The Ministry of Health through the Ghana Health Service (GHS) and the Japan International Cooperation Agency (JICA) has launched a project; Strengthening Community-based Health Services Focusing on the Life-course Approach in the three Northern Regions.

The project, abbreviated as “CHPS for Life” would be focused on the Upper West, Upper East, and Northern Regions to strengthen the health system and operationalise the revised CHPS policy and implementation guidelines.

It would introduce pilot activities to address emerging public health issues such as non-communicable diseases, youth and ageing health concerns among others.

These activities would contribute to creating a resilient health system that meets the needs of changing demographics and disease patterns in a cost-effective way.

Dr Anthony Nsia Asare, the Director General, GHS, speaking at the launch noted that, in order to create a sustainable system, the activities would be implemented with the active involvement of District Assemblies and community members.

The project is the third phase of technical cooperation projects between the GHS and JICA.

The first and second phases were implemented between 2006 to 2010 and 2011 to 2016 respectively, with the first phase focusing on scaling-up the CHPS, whilst the second was targeted at the improvement of maternal and neonatal health services in the Upper West Region, he stated.

Dr Asare added that the current project was using the life-course approach to community health by building the capacity of health workers and was being implemented from June 2017 to June 2022.

He said the life approach would further strengthen CHPS implementation and improve the health status of Ghanaians especially at the community level through effective home visits.

“We are therefore hopeful that the activities to be implemented by the project will contribute to create a resilient health system that meets the needs of changing demographics and disease patterns in a cost-effective way,” he stated.

He therefore urged the GHS staff at all levels, to support and contribute to the successful implementation of the CHPS for Life project.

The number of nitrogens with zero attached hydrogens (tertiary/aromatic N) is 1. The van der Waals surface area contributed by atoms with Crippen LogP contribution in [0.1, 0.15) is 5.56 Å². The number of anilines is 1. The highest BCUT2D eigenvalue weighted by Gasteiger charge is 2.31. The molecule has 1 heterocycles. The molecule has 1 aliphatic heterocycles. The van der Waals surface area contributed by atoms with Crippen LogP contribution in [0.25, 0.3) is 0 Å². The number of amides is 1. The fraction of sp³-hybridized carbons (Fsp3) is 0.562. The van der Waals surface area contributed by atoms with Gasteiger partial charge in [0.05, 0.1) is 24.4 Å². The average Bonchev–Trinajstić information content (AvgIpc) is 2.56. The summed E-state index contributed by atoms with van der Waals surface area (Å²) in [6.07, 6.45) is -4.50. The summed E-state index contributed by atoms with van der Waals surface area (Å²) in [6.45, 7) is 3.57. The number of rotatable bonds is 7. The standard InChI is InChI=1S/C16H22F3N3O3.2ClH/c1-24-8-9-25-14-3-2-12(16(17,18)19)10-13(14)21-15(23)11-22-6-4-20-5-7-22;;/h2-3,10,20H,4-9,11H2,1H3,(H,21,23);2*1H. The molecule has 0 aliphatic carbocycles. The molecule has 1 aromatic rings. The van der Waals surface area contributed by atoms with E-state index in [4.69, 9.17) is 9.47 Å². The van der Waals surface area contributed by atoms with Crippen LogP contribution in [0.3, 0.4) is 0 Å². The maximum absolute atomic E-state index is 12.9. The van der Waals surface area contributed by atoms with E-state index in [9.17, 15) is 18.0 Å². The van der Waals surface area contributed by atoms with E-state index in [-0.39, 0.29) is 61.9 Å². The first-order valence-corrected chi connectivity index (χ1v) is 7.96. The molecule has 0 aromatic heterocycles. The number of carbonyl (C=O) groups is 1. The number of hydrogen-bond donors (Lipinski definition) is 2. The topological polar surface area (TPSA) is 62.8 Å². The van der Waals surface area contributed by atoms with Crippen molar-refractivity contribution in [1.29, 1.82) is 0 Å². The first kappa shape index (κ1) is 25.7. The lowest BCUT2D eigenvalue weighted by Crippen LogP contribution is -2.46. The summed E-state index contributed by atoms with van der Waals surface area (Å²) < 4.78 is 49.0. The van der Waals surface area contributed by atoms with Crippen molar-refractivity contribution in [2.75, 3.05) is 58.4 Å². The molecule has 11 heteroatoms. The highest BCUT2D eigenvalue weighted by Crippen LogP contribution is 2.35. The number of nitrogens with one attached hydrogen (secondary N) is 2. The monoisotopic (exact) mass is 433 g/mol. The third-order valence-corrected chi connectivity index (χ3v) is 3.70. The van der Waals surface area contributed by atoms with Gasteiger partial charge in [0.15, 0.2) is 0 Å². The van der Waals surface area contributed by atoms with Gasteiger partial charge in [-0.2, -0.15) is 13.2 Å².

Mr Kaoru Yoshimura, the Ambassador of Japan, said the three regions in the north are prioritised in Japan’s cooperation in the health sector, and that, the project would accelerate the effectiveness of the CHPS programme in the country.

According to him, once “strengthening health system resilience” emerged as one of Japan’s commitments at the Tokyo International Conference on Africa’s Development (TICAD) VI conference, and the fact that Ghana and Japan have a common vision in achieving the Sustainable Development Goals, they would continue to cooperate for mutual benefit.

He expressed gratitude to all who were involved in the Project, saying that, “improvement of health environment in the North is a shared passion of Ghana, Japan and other donors as well. I wish that the success of this project will contribute to that, our common goal”.

Mr Hirofumi Hoshi, the Chief Representative, JICA Ghana Office, emphasized the need for strong leadership and commitment in the areas of deployment and management of health workforce, continuous financing for operational activities and other related issues that influence the impact of the interventions put in place by the project.

He said the sustainability of the project activities should be kept in mind in designing the package of interventions.

“I believe the CHIPS system is strong and can successfully address the above issues if we enhance the capacity of our frontline cadre and have commitment from the leadership.

I want to appeal to us all to think of the project activities as a part of routine health system activities and also use self-sustaining approach so that the activities can go on when the project ends”.

GNA